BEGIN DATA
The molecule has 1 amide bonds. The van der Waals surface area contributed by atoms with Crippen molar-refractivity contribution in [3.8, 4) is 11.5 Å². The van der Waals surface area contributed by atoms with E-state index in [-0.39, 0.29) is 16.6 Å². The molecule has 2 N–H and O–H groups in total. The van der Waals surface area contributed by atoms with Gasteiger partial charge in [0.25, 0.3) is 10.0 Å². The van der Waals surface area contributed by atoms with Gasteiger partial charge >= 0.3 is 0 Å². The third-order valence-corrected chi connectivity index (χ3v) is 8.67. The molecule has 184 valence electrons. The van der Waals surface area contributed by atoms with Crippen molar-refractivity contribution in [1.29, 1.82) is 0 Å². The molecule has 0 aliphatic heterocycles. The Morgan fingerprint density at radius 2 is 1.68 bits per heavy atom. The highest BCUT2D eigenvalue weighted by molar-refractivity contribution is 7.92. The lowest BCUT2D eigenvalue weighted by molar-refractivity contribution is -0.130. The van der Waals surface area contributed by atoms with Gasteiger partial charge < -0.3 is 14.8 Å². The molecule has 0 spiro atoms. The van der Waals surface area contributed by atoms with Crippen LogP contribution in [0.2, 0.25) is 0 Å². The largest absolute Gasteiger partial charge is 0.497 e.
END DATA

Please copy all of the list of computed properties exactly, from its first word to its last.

The molecule has 1 amide bonds. The van der Waals surface area contributed by atoms with Crippen molar-refractivity contribution in [3.8, 4) is 11.5 Å². The van der Waals surface area contributed by atoms with E-state index in [-0.39, 0.29) is 16.6 Å². The molecule has 2 N–H and O–H groups in total. The van der Waals surface area contributed by atoms with Gasteiger partial charge in [0.25, 0.3) is 10.0 Å². The van der Waals surface area contributed by atoms with Gasteiger partial charge >= 0.3 is 0 Å². The third-order valence-corrected chi connectivity index (χ3v) is 8.67. The molecule has 184 valence electrons. The van der Waals surface area contributed by atoms with Crippen molar-refractivity contribution in [1.29, 1.82) is 0 Å². The molecule has 0 aliphatic heterocycles. The Morgan fingerprint density at radius 2 is 1.68 bits per heavy atom. The highest BCUT2D eigenvalue weighted by molar-refractivity contribution is 7.92. The lowest BCUT2D eigenvalue weighted by molar-refractivity contribution is -0.130. The van der Waals surface area contributed by atoms with Gasteiger partial charge < -0.3 is 14.8 Å². The molecule has 0 spiro atoms. The van der Waals surface area contributed by atoms with Crippen LogP contribution in [0.2, 0.25) is 0 Å². The largest absolute Gasteiger partial charge is 0.497 e.